upon tho subject of slavery, which were opposed
to the encroachments of tlia institution and In
favor of some action controlling Its extension.
Accordingly, in the year mentioned, he j inod In
a call for a convention of tlio opponents of slavery
and of its extension. The couvintion met at
Ooiumcus, Ohio, in that year. AO address, of
which Mr. Chase wus the author, was issued, and
unanimously adopted by tlio convention. The
address at the same time was promulgated to tho
people, and dcliued the views ami purposes of
the convention. This was the first harmonious
and regularly planned action against slavery.
A lew veurs later Mr. Chase was a tueiniicr of
the Committee on Iteso'utions of tho National
Liberty Convention at Bufialo. In the tame year
be prepared au address on behalf of the frieudg
of liberty, Ireland and repeal in Cincinnati, to
the Loyal National Itcpcul Association iu Ire
land, in reply to a letter from 1 uitel U'Conoell.
In June, DJ15, in a convention held in Cincin
nati, ho figured as chairman of the committee,
and prepared au address, in which he advocated
the formation of a party uuequivocully re-olved
upon the deantionallzation and destruction of the
slave power. In 1817 Mr. Chaso was a member
of the second .National Liberty Convention. In
18-18 he prepared a call for a Free Territory State
Convention at Columbus, and was supported by
three thousand signers.
Out of this convention sprang one of a national
character, which met iu lluflalo tho following
August. Mr. Chase was President i it the National
Convention, and aloa member of its coin initteuon
resolutions. The convention adopted a platform.
The prominent part which Mr. I u.iso had taken
in the progressive measures of r e day poiu'cd
him out fur a more enlarged sphere of dutv. On
the 22d of February, 1M0, be was chosen Senator
ot the United States troiu Onio, receiving the
unanimous voto of the Hem ra c member of
the State Legislature and those fic-iotl inumhors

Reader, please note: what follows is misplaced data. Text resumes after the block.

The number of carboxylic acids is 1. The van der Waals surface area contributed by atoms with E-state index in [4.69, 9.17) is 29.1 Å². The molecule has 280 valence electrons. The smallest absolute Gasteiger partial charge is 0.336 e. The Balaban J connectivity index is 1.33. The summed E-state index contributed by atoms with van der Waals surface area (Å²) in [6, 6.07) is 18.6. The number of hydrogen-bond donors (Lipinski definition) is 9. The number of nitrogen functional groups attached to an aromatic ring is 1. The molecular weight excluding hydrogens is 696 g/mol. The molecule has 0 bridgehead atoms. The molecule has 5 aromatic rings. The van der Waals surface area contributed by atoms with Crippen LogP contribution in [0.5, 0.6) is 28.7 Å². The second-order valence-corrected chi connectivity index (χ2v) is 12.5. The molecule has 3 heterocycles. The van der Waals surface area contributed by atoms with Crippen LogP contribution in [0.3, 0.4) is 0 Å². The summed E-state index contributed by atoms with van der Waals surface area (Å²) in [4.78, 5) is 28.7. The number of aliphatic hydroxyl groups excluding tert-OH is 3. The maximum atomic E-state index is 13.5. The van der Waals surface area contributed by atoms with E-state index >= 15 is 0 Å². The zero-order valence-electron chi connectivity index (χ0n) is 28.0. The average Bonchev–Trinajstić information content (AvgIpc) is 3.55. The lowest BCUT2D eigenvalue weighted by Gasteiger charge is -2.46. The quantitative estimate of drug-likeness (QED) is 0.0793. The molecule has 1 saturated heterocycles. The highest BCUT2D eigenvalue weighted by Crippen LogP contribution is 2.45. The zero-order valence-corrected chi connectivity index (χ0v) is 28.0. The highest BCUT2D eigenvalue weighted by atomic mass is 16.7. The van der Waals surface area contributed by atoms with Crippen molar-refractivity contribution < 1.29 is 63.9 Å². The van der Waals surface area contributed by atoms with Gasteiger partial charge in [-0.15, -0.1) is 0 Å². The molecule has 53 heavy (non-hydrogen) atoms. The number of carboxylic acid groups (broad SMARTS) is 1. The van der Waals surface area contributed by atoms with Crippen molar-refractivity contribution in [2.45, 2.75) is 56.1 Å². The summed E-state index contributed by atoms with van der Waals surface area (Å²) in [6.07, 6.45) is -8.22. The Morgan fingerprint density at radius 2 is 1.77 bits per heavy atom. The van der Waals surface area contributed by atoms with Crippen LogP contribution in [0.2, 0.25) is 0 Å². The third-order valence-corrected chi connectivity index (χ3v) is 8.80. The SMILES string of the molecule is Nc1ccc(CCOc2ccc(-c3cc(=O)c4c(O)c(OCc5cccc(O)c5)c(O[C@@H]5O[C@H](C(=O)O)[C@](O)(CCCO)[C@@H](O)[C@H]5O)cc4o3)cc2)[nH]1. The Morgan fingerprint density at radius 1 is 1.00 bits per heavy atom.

who favureu Democratic views. A', this lime the
Democratic party ot Ohio had arrived itself iu
antagonism to slavery by deel .uiu-: it an evil.
Mr. Chase, uku the acceptance if the. senator
ship, candidly stated hts determination to stand
np to the views he bad always cu ertained upon
the sul ject of slavery, and it his oirty withdrew
from its position ho would sever uis connection
with it. Subsequently d'supp. ving of fie
action of the Baltimore Convent on of H'.J.hu
wltbdiew from the party ami advocated, iu a
letter to Mr. 1). I'. Butb r, the ere ttlon of an in
dependent Democratic party. Ilj prepared a
platlorm which was adopted by the I'lttsburg
Independent Democratic Convention of 1SV2.
The acts of Mr. Cliase in his sen .lorial olllee aro
not forgotten. In 18.51 he opp sci the repeal of
the Nebraska-Kansas bill. He endeavored to
fhow the necessity of alienating tlio Government
from its Intimacy with the slave power.
He favored Government Hid in tho great work
of connecting the Atlantic and Pacific Oceans by
means ot a railroad. He also favored free home
steads to be granted out of the public lands to
actual settlers not possessed of cher lands. In
numerous other matters he took the same con
spicuous position. In July, 18.ii, Mr. Chase was
nominated by the opponents ot the Nebraska bill
and the Tierce adiniulsuation for Governor oi
Obio.and was elected. Iu his Gubernatorial olllee
he was particularly usetul in establishing the
finances of the State of U!io upon a firm basis.
At the expiration of Ins first term, Governor
Chase desired to retire from oillce, but in obedi
ence to the most determined wishes of the ita
publicans he was renominated and ro-elected.
During his second term he submitted an elabo
rate investigation of the finances and resources of
Ohio, and suggested measures for the better secu